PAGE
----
The Lathrop City Council has already reworked the plans to widen Lathrop Road in order to impact as few property owners as possible.
But as they learned Monday night, when you’re talking about taking the road that runs through the heart of the city – and past some of the oldest homes in the community – and widening it to accommodate twice as much traffic as it sees today within the next 15 years, there are lots of emotions involved.
While they didn’t formally vote on the proposal Monday night, the council heard from more than a dozen residents who are concerned that the proposal – part of a larger plan that will turn Lathrop Road as a major pass-through from Highway 99 to Interstate 5 – who are worried that the enhanced traffic will forever change the way that they go about their daily lives.
Per the council’s proposed plan, only three property owners along the south side of Lathrop Road will be affected by the widening project. All three have been offered fair market value for the portion of their property that is not already part of the City of Lathrop’s right-of-way. While the Lathrop City Council wants the city’s planners to do everything possible to prevent it, one of the homeowners said that there was eminent domain paperwork in her legal documents – showing that it’s a possibility.
Lathrop and San Joaquin County have already invested millions of dollars into upgrades – chiefly the two at grade crossings over the railroad tracks that stopped traffic along Lathrop Road – and the City of Manteca worked in conjunction with the San Joaquin Council of Governments and Caltrans to renovate the Lathrop Road interchange at Highway 99 to help prepare for the explosion in traffic that are planners are expecting between now and 2030.
According to a presentation from Lathrop City Engineer Glen Gebhardt – who helped create the precise plan line in 1994 that forecasted the widening of Lathrop Road – currently the trips vary from 1,100 per hour in the morning to 1,300 in the evening and will more than double to 2,500 in the morning and 2,880 in the evening within the next 30 years.
In order for that to happen, Lathrop Road would have to be widened to accommodate the additional traffic. Both of the grade separations were constructed to allow for two lanes in each direction, and the City of Manteca is expected to broach that subject in the coming years as well.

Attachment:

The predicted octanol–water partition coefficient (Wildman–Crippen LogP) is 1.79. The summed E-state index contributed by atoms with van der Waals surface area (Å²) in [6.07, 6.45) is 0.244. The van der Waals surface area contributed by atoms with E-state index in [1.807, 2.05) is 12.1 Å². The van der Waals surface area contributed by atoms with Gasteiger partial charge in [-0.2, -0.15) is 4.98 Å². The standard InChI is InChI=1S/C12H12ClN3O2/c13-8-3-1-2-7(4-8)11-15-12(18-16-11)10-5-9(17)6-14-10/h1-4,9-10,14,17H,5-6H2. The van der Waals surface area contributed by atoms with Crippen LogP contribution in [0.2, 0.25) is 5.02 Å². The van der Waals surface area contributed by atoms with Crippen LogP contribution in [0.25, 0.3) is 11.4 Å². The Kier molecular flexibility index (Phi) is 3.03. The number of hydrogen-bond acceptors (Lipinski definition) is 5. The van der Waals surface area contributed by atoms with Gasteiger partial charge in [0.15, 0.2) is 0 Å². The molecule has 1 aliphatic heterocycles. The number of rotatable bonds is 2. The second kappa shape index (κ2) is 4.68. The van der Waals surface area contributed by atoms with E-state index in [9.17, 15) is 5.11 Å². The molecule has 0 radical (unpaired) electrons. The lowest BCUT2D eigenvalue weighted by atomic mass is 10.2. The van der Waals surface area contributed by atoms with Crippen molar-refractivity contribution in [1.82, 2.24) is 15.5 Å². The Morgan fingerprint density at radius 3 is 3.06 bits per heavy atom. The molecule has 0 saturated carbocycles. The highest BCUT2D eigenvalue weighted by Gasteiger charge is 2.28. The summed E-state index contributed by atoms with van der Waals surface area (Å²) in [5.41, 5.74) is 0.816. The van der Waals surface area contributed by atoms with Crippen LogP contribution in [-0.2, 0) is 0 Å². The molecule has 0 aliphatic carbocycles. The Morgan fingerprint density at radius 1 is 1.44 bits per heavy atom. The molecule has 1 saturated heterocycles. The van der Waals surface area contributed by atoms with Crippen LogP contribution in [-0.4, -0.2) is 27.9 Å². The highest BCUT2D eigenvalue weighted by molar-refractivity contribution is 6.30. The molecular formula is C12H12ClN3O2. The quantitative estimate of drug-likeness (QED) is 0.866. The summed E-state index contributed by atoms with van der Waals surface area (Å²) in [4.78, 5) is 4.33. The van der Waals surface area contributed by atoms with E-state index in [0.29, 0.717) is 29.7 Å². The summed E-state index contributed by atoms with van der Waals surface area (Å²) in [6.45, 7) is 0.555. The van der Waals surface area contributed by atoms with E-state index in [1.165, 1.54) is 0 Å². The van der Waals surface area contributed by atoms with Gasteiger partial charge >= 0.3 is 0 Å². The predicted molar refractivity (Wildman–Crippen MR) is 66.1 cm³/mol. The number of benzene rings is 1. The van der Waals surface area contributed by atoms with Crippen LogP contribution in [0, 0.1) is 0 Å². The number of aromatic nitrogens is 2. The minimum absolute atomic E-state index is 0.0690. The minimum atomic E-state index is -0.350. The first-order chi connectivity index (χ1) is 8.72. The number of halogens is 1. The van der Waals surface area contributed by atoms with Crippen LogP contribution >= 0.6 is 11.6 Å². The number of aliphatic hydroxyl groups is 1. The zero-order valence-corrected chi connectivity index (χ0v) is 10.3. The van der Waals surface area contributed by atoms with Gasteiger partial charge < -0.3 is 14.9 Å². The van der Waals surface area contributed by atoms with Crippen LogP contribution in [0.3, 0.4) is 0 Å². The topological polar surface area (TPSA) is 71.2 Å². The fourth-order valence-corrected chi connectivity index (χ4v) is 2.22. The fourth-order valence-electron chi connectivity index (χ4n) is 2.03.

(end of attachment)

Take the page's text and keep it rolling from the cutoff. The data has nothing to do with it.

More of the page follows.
But that work will come at a cost. Homeowners who now park in front of their homes would no longer be able to do so, and at-home mail delivery would be replaced by cluster mailboxes somewhere in the neighborhood – eliminating the one-time rural feel that the homes had when they were first constructed.
One woman named Margaret, who has lived at Lathrop Road home since 1963, summarized her feelings to the council as growth envelops everything around her home which at one time stood on its own.
“It’s tough when you move into a house when there’s nobody else around you and then you look around and – there you are,” she said somberly.
A representative from the church congregation at the corner of Lathrop Road and Rev. Maurice Cotton Drive – named after the founder of the church – said that they have looked into getting a historical designation for the building, and even examined the possibility of moving the building to allow for more space. Under the current proposal, the on-street parking in front of the church, which is technically the city’s right-of-way, would be eliminated and drastically alter access the building, and the way that congregants interact during services.
The council will revisit the matter at a future meeting for a formal decision. Staff is expected to take the public’s concerns addressed at the meeting on Monday and work them into that proposal to minimize the impact on the community and its residents.
To contact reporter Jason Campbell email firstname.lastname@example.org or call 209.249.3544.